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Everything posted by Mark13

  1. In the 'Rollins in Holland'-thread under 'New Releases' @david weiss mentioned that a 12-lp boxed-set containing all the live material that Lee Morgan recorded at the Lighthouse is due to appear on Blue Note Records in 2021. Apparently, an 8-cd release is planned as well. I do not have Cuscuna's official discography of the label and have to rely on information that I find online. The Lee Morgan-Discography Project -page indeed mentions a lot of extra material but refers to it as 'rejected'. Is it safe to assume that the good people at Blue Note have changed their minds and now deem these tracks fit for release? Or have they made new discoveries in their vaults? I was quick to pick op the 3-cd set when it was released in 1996 but always was under the impression that it was complete. The announcement that there is enough to fill 8 cds comes as a total surprise. Not that I'm complaining. If this appears I will be more than happy to add it to my collection. Wow!
  2. Extensive and insightful review - great job! I will definitely be picking this up.
  3. Charlie Watts RIP

    I was never a big Stones-fan but there was something about Watt's playing that got to me. I've tried to figure out what it was in his drumming that brought virtually all the sexiness to the sound of that band, but never quite unravelled the mystery. And I'd like to think that he has taken that secret with him - wherever he's gone. RIP
  4. I ordered through and my set is expected to ship within the next few days.But they had it in a record store I visited today and the box is sturdier than the Mosaic Selects. In size and casing it's very similar to the Sonny Stitt ('Stitt's Bits') set that Concord released in 2006.
  5. Bill Evans - Behind The Dikes

    I've not been too excited about some of the recent Bill Evans-releases on Resonance, but this (on Elemental) is a very fine set with stunning audio. As a Dutchman, it's somewhat painful to see what great jazz initiatives were funded by public broadcasting organizations back then. Unfortunately, we're not the same country anymore.
  6. My impression is that this is flying somewhat under the radar but of all the recent Montgomery-releases this may be the one to get. Wes was soaring during his brief tour of Europe in the spring of 1965, the band sounds tight and well-rehearsed and the audio by the radio-technicians of the NDR is simply sublime. And I haven't even seen the Blu-Ray with the studio-rehearsal yet. Just a wonderful release.
  7. I'd like to see a set with all of Yusef Lateef's Savoy-recordings. Not likely that it will ever happen because there are only 7 albums (6,5 rather - one is split with A.K. Salim), but I don't have any of them. Not even on CD.. Maybe Lateef's sole Verve-effort 'Before Dawn' could be included to have a larger set, but if Mosaic were to choose a one-album-per-CD approach for the Savoy-material only (a bit similar to the Clifford Jordan Strata East-set), I would be just fine with that.
  8. Chick Corea Japanese reissue series

    I ordered 'Circling In' and 'Circulus' from this batch and received them yesterday. I'm probably slightly younger than most here and unfamiliar with the original twofers that were released in the 1970s but these seem faithful reproductions. Liner-notes (by Stanley Crouch and Robert Palmer) printed on the back-sleeve are continued inside the booklet which also contains black-and-white photography. On 'Circling In' the presentation of the music has been adapted to the format. The order of the tracks is maintained but CD 1 only contains the 1968 material which comprised side 1 and half of side 2 of the original vinyl-release. All of the 1970-material is on CD2. Seperating the sessions for this reissue makes sense but as a result CD1 clocks in at only 29 minutes, CD2 almost doubles that. Be that as it may, I'm happy with my purchase. Both albums contain prime Corea, and a lot of the music has been unavailable for way too long.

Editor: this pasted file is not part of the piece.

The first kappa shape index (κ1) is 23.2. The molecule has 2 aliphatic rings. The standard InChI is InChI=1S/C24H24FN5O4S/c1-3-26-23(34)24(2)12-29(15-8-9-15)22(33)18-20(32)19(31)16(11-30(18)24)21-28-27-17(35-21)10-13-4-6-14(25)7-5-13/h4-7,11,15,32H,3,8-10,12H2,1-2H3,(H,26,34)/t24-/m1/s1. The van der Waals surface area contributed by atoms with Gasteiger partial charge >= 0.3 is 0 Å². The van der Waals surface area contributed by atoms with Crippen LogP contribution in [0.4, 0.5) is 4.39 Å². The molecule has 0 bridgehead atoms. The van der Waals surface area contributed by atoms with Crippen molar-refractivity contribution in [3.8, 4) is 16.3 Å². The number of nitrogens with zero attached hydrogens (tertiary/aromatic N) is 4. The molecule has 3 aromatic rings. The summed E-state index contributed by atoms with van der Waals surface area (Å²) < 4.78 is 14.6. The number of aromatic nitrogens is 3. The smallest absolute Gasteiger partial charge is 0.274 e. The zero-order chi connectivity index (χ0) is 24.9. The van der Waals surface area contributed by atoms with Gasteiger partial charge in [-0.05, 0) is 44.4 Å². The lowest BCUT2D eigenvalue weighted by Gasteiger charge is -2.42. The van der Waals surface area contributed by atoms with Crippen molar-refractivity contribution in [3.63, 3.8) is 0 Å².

9. Curtis Fuller - RIP

    Work with Coltrane, Sonny Clark, Mobley/Morgan, The Jazztet, The Messengers - his resume is staggering. And then all those little hardbop-gems that were released under his own name (I especially have a soft spot for the Savoys). What an amazing career... And supposedly, he was fun to be around with also. RIP
  10. Artists influenced by Coltrane's final years

    I am deeply aware of the difference. But you're right, I should have avoided 'emulate' and used 'incorporate' instead.
  11. Artists influenced by Coltrane's final years

    In Ornette Coleman's music, and Ayler's even, I hear an artistic need to stretch conventions, to formulate a new musical language. When I apply notions of modernism, it helps me to figure out where they stand, so to speak. With Coltrane, not so much. His records document a journey into the self - up to a point where stylistic issues becomes irrelevant. Breaking Bebop-conventions, redefining The Blues seem to be the least of his concerns. I cannot claim that on an intellectual level I do 'understand' what is going on on these final records, but at least I've given up trying. Which - for me - has been the key to appreciating them. .So yeah, it's the most 'personal' and expressive music I know. And the most spiritual. Maybe that is also the reason why even the most gifted of post-Coltrane players have generally not dared to touch it, Style may be emulated, but how do you internalize a life? In David S. Ware I directly hear Ayler, not late Coltrane and in my book that sort of makes sense.
  12. Red Garland on Prestige

    I have a Japanese mini-lp edition (VICJ-61103) of this - which I think is not on Discogs - and on my copy the tracks are separated.
  13. There are probably better reasons not to go for this set if one has all the music, than there are to actually buy it - still I preordered. In my case it's not he few alternate takes that are missing or even the sonic upgrade that helped my decision, it's Mosiac Records and the dedication and passion they have brought to their product for the past 30-plus years.This set once again will be a thing of beauty and since we're talking some of Mr Henderson's best work here, I just cannot resist. What strikes me as remarkable, however, is that even in 2021 Mosaic continues to favour the cd-format for the majority of their releases. Having been bombarded with articles predicting the demise of Compact Disk for over a decade I thought there was only one route for record-companies and that was to go back to vinyl, but apparently the staying-power of the digital disk is greater than expected. So much greater that for Mosaic Records a 'both/and'-strategy for this set is not an option. Some posts in this thread have indicated as to why that might be the case, (Scott Wenzel's take on things was included as well) and I have found these most insightful, so thanks.